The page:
Rutgers prides itself on diversity, but we still segregate ourselves

Who cares how many different types of people there are if we’re always so busy separating ourselves?

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Remember getting that big envelope from Rutgers back when you were in high school and they were trying so hard to impress you and get you to apply? Well, if so, I’m sure you haven’t forgotten the word “diversity” popping up at least 5,000 times in each booklet.

If there is one message Rutgers is always trying to get through to reel students in, it’s that it has one of the most diverse campuses in the country. It got me excited, I can’t lie. But by the end of freshman year, I realized that diversity doesn’t actually matter here.

Who cares how many different types of people there are if we’re always so busy segregating ourselves?

After spending weeks in Kilmer library working on expos, my friend and I had made note of the many divisions there were. We had all the ethnic groups sorted out, down to where they’d sit each time.

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It’s not that hard. Go people-watch in any library, student center or dining hall and observe for yourself if you haven’t already been here long enough to notice.

I’m not saying students here don’t mingle with other races at all — there are plenty of mixed friends. But, there are plenty more cliques with one race.

This is not to say we are to blame for this though. We have so many structures set up that act as obstacles to the mixing of groups. Clubs, fraternities and sororities alike tend to get called “that brown sorority” or “that Asian fraternity” for a reason. Many of them present themselves as a group of [insert race] that takes pride in their culture and wishes to spread it, never saying the group is limited to such race.

It all sounds good, but then you look at their pictures and realize everybody, except for occasionally one, is of that race. Sometimes I wonder if people of other races just feel too awkward to rush because there is the invisible label for what race you should be to get in or if they rush and simply aren’t accepted.

It’s disturbing the amount of clubs that also try to pass off as celebratory of a certain culture, when in reality it’s just for hanging out with that one kind of people.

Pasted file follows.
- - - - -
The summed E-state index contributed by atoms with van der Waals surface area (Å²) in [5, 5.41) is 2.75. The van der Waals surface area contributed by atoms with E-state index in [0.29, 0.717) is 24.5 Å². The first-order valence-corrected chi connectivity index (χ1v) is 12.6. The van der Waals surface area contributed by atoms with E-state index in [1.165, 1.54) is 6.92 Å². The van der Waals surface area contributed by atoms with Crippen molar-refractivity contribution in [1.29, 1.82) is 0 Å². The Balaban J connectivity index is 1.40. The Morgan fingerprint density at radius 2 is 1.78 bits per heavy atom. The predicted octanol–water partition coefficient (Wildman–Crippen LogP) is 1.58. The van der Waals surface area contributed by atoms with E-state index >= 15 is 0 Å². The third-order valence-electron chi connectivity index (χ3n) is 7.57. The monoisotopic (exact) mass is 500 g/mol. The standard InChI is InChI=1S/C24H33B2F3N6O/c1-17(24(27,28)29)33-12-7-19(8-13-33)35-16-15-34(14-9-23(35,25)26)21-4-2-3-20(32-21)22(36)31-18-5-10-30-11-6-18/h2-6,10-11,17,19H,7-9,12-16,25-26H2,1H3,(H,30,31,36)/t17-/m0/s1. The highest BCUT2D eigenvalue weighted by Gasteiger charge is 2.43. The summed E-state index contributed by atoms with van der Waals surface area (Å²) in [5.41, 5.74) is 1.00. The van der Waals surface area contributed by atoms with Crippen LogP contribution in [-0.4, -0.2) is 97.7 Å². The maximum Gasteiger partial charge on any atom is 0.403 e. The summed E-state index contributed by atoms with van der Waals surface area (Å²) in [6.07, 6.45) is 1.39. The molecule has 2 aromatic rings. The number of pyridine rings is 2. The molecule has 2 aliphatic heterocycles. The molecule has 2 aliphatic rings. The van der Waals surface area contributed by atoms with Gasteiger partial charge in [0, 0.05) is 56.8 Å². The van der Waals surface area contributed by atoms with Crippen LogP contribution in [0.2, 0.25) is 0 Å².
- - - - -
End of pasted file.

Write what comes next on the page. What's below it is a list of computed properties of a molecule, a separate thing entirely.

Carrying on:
I tried to join an Asian cultural club, where I went with another friend who was also not from the country the club was centered around. We were approached only once throughout the whole meeting and were paired with Bigs who never spoke with us. Coming from a diverse hometown, it was the most unwelcome I had felt in my entire life.

It was like I just crashed their party and all they wanted was for me to leave. That was a god-awful feeling.

Next, I found myself in a different Asian club. This is where I’m happy to say I wasn’t treated like I was invisible and even came away with a friend or two.

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Practically everyone there was some variety of Asian, but they tried to be inclusive. It was unfortunate that only me and a couple other brave souls entered the club as non-Asians. I knew others like me, who wanted to join, but refused because they “knew” it was a club for Asians. So, in the end, it was another group of isolated people, drawing more people of the same race.

But one of the most disappointing moments in my time here at Rutgers was when I heard about a black student who wanted to run for a position on e-board at a non-black cultural club, but received no support because “he wouldn’t know about the culture”. This was coming from a club that barely celebrates or has people that know the culture, itself. Honestly, if they didn’t want to let him in because the club was supposed to be all one race, it would be great if they could just admit it. It’s better than pretending that’s not the reason. Let’s be straightforward with each other.

A lot of students know and admit to our self-segregating like this, so why don’t we do something about it? Why wouldn’t we want to be the intermixed, diverse college we pretend to be? I’m tired of seeing everybody clinging to those who look like them. Let’s step out of what is apparently our comfort zone, be open and get to actually know each other.

Don’t let the pictures of widely diverse groups Rutgers uses in its catalogs fool you. They are like selfies. Take a thousand and you’ll find a few good ones. Nice try, but we’re onto you Rutgers.

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